Although the physics of racquet/arm interactions are very complex, Wilmot McCutchen has done some excellent work aimed at deriving ratings for racquet comfort from the static measurements of the racquet itself.
The informational table that follows is based this work, which used to be found at Wilmot’s RacquetResearch.com website. Wilmot gave all the formulas, definitions, and reasoning behind his method of calculating racquet comfort. The specifications that serve as the basis for these calculations are from the United States Racquet Stringers Association, which as far as I know is the only organization that measures and publishes this data.
Because Wilmot’s site described everything in exhausting detail, I have stripped down the information provided here to the manufacturer, the racquet, its total “score” as set out on Racquet Research, and how that racquet compares against the “best” racquet in the list — i.e., the most comfortable racquet, which is shown at the top of the listing.
The lower the “score,” the closer to the top of the list, and the more comfortable the racquet should be for the average person. In the interest of brevity, I am omitting the individual rankings for sweet spot, moment, torque, shock, work, and the others, as well as the actual values obtained by working through the calculations.
Also note that where Wilmot gave ordinal rankings, I am giving the raw total score and a comparitive percentage. This, I believe, helps in that you can see how far apart racquets actually are.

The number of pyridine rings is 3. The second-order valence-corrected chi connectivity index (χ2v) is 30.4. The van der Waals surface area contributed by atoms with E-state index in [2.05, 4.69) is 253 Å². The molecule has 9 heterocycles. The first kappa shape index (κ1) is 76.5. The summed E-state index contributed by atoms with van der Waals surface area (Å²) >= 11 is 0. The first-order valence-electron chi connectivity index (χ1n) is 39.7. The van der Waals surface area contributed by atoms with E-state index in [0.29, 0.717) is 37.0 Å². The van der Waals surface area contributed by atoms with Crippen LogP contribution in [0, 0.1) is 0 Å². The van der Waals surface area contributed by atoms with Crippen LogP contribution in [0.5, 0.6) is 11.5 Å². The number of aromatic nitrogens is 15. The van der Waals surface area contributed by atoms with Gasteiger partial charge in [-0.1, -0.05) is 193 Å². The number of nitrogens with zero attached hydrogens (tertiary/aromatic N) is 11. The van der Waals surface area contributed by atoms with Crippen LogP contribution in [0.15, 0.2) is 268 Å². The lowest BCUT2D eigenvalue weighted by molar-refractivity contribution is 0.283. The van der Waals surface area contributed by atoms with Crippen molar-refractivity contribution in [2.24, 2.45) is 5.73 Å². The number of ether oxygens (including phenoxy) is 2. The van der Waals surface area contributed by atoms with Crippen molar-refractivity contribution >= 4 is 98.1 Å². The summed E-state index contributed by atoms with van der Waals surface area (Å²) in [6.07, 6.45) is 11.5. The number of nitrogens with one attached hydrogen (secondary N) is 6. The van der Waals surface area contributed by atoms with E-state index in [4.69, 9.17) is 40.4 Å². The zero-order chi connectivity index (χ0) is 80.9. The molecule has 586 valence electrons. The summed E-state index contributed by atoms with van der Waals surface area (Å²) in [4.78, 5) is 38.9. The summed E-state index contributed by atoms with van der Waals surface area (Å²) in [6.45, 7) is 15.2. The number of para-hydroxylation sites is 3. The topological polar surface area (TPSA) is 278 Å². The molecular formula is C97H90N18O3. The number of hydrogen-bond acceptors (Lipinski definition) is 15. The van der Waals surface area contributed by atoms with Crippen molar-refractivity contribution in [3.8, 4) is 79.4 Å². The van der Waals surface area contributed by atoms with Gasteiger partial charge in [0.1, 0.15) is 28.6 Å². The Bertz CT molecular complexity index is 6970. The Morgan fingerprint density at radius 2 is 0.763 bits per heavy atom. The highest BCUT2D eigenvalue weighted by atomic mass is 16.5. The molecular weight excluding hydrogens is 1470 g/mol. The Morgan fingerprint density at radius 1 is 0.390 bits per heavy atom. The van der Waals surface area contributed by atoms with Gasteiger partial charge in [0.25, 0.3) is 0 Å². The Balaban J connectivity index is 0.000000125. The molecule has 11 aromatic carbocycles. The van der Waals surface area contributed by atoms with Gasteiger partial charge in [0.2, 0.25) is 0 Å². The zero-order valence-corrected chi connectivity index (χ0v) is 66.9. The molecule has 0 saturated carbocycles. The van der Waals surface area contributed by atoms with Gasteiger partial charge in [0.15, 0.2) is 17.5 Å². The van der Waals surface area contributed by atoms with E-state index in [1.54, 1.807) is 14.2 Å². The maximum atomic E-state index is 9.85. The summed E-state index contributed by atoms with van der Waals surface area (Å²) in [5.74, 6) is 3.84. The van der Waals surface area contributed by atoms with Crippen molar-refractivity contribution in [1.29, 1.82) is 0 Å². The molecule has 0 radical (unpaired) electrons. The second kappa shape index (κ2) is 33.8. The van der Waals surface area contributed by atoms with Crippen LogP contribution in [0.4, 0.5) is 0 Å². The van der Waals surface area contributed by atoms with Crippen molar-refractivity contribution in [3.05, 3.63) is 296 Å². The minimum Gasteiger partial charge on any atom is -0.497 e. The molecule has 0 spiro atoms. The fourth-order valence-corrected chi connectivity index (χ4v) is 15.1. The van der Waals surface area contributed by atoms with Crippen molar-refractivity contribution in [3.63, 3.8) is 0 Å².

Please note that although Wilmot’s approach seems to have some validity, and is the only empirical method we currently have for calculating racquet comfort, different people will interact differently with different racquets. So, a racquet that some might think is comfortable might not seem that way to others. Likewise, a racquet that some might find painful to use might be fine for someone else.
Finally, you will note that I have included in this listing every racquet for which I could obtain the specifications. This means that many of these racquets are not currently sold. While this does tend to make the listing large and unwieldy, it also allows those with older racquets to participate, and to compare older racquets against newer offerings.
Updated March 2017. Racquet listing contains 1,897 racquets.
|% of ‘best’
If you use this information, you have my personal guarantee that you will spend hours trying to find a “comfortable” racquet you like and would play with that is still in production.